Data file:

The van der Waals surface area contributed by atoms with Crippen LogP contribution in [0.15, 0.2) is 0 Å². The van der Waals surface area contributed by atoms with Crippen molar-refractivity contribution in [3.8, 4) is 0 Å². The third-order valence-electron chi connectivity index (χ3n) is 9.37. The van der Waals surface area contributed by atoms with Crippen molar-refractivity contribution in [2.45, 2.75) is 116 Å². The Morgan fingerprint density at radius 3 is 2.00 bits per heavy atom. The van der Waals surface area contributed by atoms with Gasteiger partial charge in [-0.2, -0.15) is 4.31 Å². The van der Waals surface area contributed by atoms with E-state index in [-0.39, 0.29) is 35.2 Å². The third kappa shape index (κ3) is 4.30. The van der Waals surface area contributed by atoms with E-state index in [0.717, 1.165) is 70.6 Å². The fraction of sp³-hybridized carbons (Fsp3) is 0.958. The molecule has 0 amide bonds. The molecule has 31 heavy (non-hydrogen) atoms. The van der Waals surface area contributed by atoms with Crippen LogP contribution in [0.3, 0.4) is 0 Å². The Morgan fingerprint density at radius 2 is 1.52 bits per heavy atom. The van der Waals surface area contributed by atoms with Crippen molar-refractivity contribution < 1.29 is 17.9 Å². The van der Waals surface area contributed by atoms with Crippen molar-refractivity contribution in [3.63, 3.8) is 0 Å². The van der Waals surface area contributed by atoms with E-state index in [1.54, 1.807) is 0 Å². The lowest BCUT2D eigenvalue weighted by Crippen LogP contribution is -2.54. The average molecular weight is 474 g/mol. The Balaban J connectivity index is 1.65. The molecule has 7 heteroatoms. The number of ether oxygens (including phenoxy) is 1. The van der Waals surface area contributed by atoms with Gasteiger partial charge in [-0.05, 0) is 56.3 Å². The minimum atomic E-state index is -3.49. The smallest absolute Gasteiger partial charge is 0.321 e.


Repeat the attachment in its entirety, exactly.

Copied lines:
The van der Waals surface area contributed by atoms with Crippen LogP contribution in [0.15, 0.2) is 0 Å². The van der Waals surface area contributed by atoms with Crippen molar-refractivity contribution in [3.8, 4) is 0 Å². The third-order valence-electron chi connectivity index (χ3n) is 9.37. The van der Waals surface area contributed by atoms with Crippen molar-refractivity contribution in [2.45, 2.75) is 116 Å². The Morgan fingerprint density at radius 3 is 2.00 bits per heavy atom. The van der Waals surface area contributed by atoms with Gasteiger partial charge in [-0.2, -0.15) is 4.31 Å². The van der Waals surface area contributed by atoms with E-state index in [-0.39, 0.29) is 35.2 Å². The third kappa shape index (κ3) is 4.30. The van der Waals surface area contributed by atoms with E-state index in [0.717, 1.165) is 70.6 Å². The fraction of sp³-hybridized carbons (Fsp3) is 0.958. The molecule has 0 amide bonds. The molecule has 31 heavy (non-hydrogen) atoms. The van der Waals surface area contributed by atoms with Crippen LogP contribution in [0.3, 0.4) is 0 Å². The Morgan fingerprint density at radius 2 is 1.52 bits per heavy atom. The van der Waals surface area contributed by atoms with Crippen molar-refractivity contribution < 1.29 is 17.9 Å². The van der Waals surface area contributed by atoms with Crippen molar-refractivity contribution in [3.63, 3.8) is 0 Å². The van der Waals surface area contributed by atoms with E-state index in [1.54, 1.807) is 0 Å². The lowest BCUT2D eigenvalue weighted by Crippen LogP contribution is -2.54. The average molecular weight is 474 g/mol. The Balaban J connectivity index is 1.65. The molecule has 7 heteroatoms. The number of ether oxygens (including phenoxy) is 1. The van der Waals surface area contributed by atoms with Gasteiger partial charge in [-0.05, 0) is 56.3 Å². The minimum atomic E-state index is -3.49. The smallest absolute Gasteiger partial charge is 0.321 e.